Bill Totten's Weblog

Tuesday, September 21, 2010

Money Reform is Not Inflationary

Prosperity (April 2009)

Following the press coverage this year about "quantitative easing", it is clear that the major obstacle against our Reform is fear that new money created by the State is always "inflationary".

Certainly, new money can be inflationary. This is so when it is spent on the wrong thing - that is, when it is spent on short-term consumption, rather than long-term investment (education, training, research) and production, and when it is spent without regard to the six policy considerations listed here:

1. Control of Capital

If we pump in billions, but billions are taken out the country by individuals, corporations or financial institutions, then the economy is not benefiting in the long-term!

2. Control of Imports

On what is the new money in the economy being spent? If it's on consumption, instead of investment and production, then all it may be doing is making the importers of cheap foreign goods wealthy! We will be giving people money to undermine the industry of their own country! Money will be leaving the country and doing nothing for the long-term health of the economy.

3. Control of Borders

If we allow the newly-created jobs to be filled by imported migrant workers, or even illegal immigrants, then there is no long-term benefit to the economy. There has been no long-term national investment in education, training and research. No new traineeships or jobs for the nation's citizens have been created to ensure long-term productivity, and any wealth generated will eventually be taken out the country.

4. Control of Welfare

Money pumped into the economy via the Benefits system - say a "Citizens Income" - can backfire if you allow these benefits to be given to people who are not national citizens and who will take the money out the country. Similarly, unless conditions are in place to limit the Benefits to national citizens, then such a generous programme will simply encourage welfare immigration, making the matter worse.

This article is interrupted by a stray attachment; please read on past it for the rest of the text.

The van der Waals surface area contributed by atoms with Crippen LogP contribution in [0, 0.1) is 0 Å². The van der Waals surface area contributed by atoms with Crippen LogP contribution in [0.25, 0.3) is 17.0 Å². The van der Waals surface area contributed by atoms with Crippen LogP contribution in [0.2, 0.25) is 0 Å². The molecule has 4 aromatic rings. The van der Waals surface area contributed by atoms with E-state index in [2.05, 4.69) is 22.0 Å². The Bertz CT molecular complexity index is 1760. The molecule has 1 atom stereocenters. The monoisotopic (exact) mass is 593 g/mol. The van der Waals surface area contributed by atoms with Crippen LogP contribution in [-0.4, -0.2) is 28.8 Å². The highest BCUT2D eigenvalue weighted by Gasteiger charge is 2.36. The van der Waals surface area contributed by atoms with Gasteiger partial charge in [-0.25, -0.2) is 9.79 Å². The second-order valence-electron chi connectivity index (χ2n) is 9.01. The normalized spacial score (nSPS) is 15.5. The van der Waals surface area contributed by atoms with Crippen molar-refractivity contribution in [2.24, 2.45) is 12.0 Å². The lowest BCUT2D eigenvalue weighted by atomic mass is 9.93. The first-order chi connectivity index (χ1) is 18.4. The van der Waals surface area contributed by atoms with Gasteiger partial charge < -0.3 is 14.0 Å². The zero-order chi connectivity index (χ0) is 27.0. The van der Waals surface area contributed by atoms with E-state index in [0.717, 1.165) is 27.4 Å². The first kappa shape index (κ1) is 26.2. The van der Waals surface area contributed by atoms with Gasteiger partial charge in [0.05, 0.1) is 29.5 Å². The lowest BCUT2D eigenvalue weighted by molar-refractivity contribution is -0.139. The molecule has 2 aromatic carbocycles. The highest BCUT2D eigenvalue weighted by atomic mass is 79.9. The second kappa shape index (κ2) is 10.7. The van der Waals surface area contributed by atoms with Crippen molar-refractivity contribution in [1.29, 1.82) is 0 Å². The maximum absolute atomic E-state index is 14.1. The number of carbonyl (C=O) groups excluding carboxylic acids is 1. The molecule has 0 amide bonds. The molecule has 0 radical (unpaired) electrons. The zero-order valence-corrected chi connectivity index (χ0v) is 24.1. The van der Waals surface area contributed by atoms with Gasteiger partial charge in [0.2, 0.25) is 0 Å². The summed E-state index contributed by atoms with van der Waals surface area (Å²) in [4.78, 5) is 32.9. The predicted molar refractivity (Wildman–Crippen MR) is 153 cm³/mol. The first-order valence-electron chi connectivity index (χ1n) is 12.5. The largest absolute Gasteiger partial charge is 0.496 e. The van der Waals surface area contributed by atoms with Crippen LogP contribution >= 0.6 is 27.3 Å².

5. Lower Taxes

Lower taxes enable people to keep more of their own money and - we trust - invest it for their long-term interests (children's education, enterprise, pension) which will also benefit the economy.

6. Encourage Savings

This enables people to have a cushion to see themselves - and the economy - through the bad times. This also ensures the nation's banks have long-term healthy balance sheets. Savings can be encouraged by not penalising them via the tax system.

Spent Properly, Investment Will Lower Costs!

The following was circulated by Stephen Zarlenga of the American Monetary Institute - - on 4 March 2009:

Whether new money spent into circulation is inflationary or not will depend in large part on where and how it is spent. Direct it into warfare or pushing up asset prices as in a real estate or a stock market bubble, and it will be inflationary, at least in the areas into which it is directed, without production.

But direct it into creating goods and services, and it's not necessarily inflationary because you are left with the goods and services, and they will tend to keep prices down.

Directed into infrastructure, it makes everyone in the society more efficient and effective, again putting pressure to keep any inflation down.

The classic example is the Erie Canal which lowered the cost of shipping goods from the East Coast to Buffalo (then the midwest) from over $100 per ton down to $9 or $11 per ton.

Look what good infrastructure would have saved in New Orleans! Or in Minneapolis, where people who had used that bridge before it fell down probably lost two hours a day getting back and forth to work. Even directed largely into research and it's not necessarily inflationary when you consider that investing in NASA Space Agency has given us all the modern computerization and communications our lives have come to depend on. That just took a decade and a half.

In our American Monetary Act, the task of guarding against inflation is closely monitored and in the hands of the monetary authority. It doesn't have the taxing authority, as it is presently written - that would require tremendous political alteration; but it does have the power to withhold substantial amounts of the money already created, out of circulation and to stop creating more if necessary.

Bill Totten


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